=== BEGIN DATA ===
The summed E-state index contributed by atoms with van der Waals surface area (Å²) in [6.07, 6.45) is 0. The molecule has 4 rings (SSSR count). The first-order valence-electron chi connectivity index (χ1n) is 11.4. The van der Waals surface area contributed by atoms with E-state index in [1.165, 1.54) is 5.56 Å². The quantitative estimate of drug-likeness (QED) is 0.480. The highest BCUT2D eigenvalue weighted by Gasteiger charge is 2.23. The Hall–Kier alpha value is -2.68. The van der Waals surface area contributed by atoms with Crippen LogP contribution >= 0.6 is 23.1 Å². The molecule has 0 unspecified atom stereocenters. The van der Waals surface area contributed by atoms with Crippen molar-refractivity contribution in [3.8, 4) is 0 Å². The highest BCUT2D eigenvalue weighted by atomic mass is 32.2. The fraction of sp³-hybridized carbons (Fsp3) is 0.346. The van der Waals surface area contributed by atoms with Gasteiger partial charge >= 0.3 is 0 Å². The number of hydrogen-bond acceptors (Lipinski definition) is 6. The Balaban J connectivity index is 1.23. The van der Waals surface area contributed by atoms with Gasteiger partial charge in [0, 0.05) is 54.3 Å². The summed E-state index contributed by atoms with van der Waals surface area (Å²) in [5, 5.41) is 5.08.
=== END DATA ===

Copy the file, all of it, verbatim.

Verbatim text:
The summed E-state index contributed by atoms with van der Waals surface area (Å²) in [6.07, 6.45) is 0. The molecule has 4 rings (SSSR count). The first-order valence-electron chi connectivity index (χ1n) is 11.4. The van der Waals surface area contributed by atoms with E-state index in [1.165, 1.54) is 5.56 Å². The quantitative estimate of drug-likeness (QED) is 0.480. The highest BCUT2D eigenvalue weighted by Gasteiger charge is 2.23. The Hall–Kier alpha value is -2.68. The van der Waals surface area contributed by atoms with Crippen LogP contribution >= 0.6 is 23.1 Å². The molecule has 0 unspecified atom stereocenters. The van der Waals surface area contributed by atoms with Crippen molar-refractivity contribution in [3.8, 4) is 0 Å². The highest BCUT2D eigenvalue weighted by atomic mass is 32.2. The fraction of sp³-hybridized carbons (Fsp3) is 0.346. The van der Waals surface area contributed by atoms with Gasteiger partial charge >= 0.3 is 0 Å². The number of hydrogen-bond acceptors (Lipinski definition) is 6. The Balaban J connectivity index is 1.23. The van der Waals surface area contributed by atoms with Gasteiger partial charge in [0, 0.05) is 54.3 Å². The summed E-state index contributed by atoms with van der Waals surface area (Å²) in [5, 5.41) is 5.08.